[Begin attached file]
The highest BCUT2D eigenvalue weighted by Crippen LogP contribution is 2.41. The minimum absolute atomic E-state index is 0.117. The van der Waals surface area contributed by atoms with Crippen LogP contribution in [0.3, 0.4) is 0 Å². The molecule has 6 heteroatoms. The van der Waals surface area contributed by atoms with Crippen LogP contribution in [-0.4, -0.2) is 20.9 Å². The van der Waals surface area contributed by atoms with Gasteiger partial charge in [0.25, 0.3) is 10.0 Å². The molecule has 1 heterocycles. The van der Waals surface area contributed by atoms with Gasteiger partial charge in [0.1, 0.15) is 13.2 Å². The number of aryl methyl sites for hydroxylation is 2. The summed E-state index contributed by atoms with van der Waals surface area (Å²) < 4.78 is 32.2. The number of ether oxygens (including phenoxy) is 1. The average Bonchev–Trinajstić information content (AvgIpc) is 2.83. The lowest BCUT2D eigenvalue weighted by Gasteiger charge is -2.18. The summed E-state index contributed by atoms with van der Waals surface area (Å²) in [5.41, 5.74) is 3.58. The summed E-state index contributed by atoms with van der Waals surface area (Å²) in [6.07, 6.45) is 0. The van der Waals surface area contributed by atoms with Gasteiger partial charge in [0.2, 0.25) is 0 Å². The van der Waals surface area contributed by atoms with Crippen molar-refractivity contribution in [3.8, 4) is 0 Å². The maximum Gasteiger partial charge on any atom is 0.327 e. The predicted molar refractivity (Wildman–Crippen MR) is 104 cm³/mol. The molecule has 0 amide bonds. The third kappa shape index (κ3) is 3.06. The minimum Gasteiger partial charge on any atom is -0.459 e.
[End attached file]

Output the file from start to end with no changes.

The highest BCUT2D eigenvalue weighted by Crippen LogP contribution is 2.41. The minimum absolute atomic E-state index is 0.117. The van der Waals surface area contributed by atoms with Crippen LogP contribution in [0.3, 0.4) is 0 Å². The molecule has 6 heteroatoms. The van der Waals surface area contributed by atoms with Crippen LogP contribution in [-0.4, -0.2) is 20.9 Å². The van der Waals surface area contributed by atoms with Gasteiger partial charge in [0.25, 0.3) is 10.0 Å². The molecule has 1 heterocycles. The van der Waals surface area contributed by atoms with Gasteiger partial charge in [0.1, 0.15) is 13.2 Å². The number of aryl methyl sites for hydroxylation is 2. The summed E-state index contributed by atoms with van der Waals surface area (Å²) < 4.78 is 32.2. The number of ether oxygens (including phenoxy) is 1. The average Bonchev–Trinajstić information content (AvgIpc) is 2.83. The lowest BCUT2D eigenvalue weighted by Gasteiger charge is -2.18. The summed E-state index contributed by atoms with van der Waals surface area (Å²) in [5.41, 5.74) is 3.58. The summed E-state index contributed by atoms with van der Waals surface area (Å²) in [6.07, 6.45) is 0. The van der Waals surface area contributed by atoms with Gasteiger partial charge in [0.2, 0.25) is 0 Å². The van der Waals surface area contributed by atoms with Crippen molar-refractivity contribution in [3.8, 4) is 0 Å². The maximum Gasteiger partial charge on any atom is 0.327 e. The predicted molar refractivity (Wildman–Crippen MR) is 104 cm³/mol. The molecule has 0 amide bonds. The third kappa shape index (κ3) is 3.06. The minimum Gasteiger partial charge on any atom is -0.459 e.